Do we want to be a constructivist district?
21st-century skills, the document Kris & Raina are using to transform the district

This year 6th-grade math students have been given only one day of whole-class direct instruction per week.

They spend the other four days engaging in math activities or watching videos at a “learning station,” which they choose.

Many parents have hired tutors to provide the missing instruction at home.

None of our administrators takes responsibility for this state of affairs.

Details at the Parents Forum listserv.

Why digital natives prefer reading in print. Yes, you read that right. By Michael S. Rosenwald February 22, 2015 | WAPO

L.A. Unified survey finds little use of iPads’ curriculum

The iPad experiment in LA Unified has been a saga.

From the story:

The review, conducted by a nine-member team from the Washington, D.C.-based American Institutes for Research, offers a sharp contrast to early pronouncements from the school district on the $1.3-billion effort. In particular, Los Angeles schools Supt. John Deasy labeled the project “an astonishing success” and officials faulted media reports for suggesting otherwise.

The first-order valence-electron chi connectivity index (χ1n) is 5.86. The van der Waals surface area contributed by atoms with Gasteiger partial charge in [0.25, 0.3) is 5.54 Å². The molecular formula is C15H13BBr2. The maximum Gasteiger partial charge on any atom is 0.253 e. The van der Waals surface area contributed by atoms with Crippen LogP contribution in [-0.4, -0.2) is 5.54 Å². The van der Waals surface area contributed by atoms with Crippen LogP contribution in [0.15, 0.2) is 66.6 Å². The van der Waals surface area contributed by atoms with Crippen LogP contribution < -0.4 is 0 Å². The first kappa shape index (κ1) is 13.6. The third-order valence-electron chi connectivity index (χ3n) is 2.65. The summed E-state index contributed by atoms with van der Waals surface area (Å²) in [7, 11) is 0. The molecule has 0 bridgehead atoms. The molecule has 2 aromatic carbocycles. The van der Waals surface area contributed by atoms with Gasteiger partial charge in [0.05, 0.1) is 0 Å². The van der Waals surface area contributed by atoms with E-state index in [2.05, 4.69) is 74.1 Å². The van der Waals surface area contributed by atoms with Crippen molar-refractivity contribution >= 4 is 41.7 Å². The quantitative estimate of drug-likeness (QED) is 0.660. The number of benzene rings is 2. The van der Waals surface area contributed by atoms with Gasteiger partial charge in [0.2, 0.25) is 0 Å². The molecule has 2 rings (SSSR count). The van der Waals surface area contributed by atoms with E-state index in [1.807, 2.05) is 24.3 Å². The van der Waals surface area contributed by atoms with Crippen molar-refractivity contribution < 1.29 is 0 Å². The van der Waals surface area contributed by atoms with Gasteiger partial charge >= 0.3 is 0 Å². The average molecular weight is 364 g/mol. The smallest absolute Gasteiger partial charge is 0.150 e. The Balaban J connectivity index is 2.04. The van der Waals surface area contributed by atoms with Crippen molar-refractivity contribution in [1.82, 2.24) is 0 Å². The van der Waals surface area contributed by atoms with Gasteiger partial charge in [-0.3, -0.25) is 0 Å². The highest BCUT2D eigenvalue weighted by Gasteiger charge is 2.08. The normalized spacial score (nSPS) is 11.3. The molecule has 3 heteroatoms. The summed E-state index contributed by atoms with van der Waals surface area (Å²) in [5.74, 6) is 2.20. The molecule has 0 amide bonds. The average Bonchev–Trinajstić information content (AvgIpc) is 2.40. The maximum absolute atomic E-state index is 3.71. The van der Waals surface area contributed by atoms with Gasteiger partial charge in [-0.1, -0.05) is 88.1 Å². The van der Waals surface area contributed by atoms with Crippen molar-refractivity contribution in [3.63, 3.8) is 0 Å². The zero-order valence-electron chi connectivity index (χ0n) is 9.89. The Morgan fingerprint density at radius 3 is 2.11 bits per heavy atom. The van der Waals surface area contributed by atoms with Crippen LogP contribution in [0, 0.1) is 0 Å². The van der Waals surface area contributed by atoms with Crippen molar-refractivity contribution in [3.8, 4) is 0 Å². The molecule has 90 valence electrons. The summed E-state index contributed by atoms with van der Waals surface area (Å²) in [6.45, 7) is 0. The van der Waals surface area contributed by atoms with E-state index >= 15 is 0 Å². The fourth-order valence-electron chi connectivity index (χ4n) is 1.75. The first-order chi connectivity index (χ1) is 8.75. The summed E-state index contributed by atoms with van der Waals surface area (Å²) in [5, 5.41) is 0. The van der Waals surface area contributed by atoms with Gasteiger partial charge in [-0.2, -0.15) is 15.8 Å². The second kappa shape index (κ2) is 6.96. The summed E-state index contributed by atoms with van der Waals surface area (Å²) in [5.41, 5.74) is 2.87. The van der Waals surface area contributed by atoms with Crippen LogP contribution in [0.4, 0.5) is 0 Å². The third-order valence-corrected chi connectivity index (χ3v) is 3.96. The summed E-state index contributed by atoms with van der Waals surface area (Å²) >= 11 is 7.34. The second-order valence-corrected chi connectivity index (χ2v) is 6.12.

Taking notes on laptops rather than in longhand is increasingly common. Many researchers have suggested that laptop note taking is less effective than longhand note taking for learning. Prior studies have primarily focused on students’ capacity for multitasking and distraction when using laptops. The present research suggests that even when laptops are used solely to take notes, they may still be impairing learning because their use results in shallower processing. In three studies, we found that students who took notes on laptops performed worse on conceptual questions than students who took notes longhand. [emphasis added] We show that whereas taking more notes can be beneficial, laptop note takers’ tendency to transcribe lectures verbatim rather than processing information and reframing it in their own words is detrimental to learning.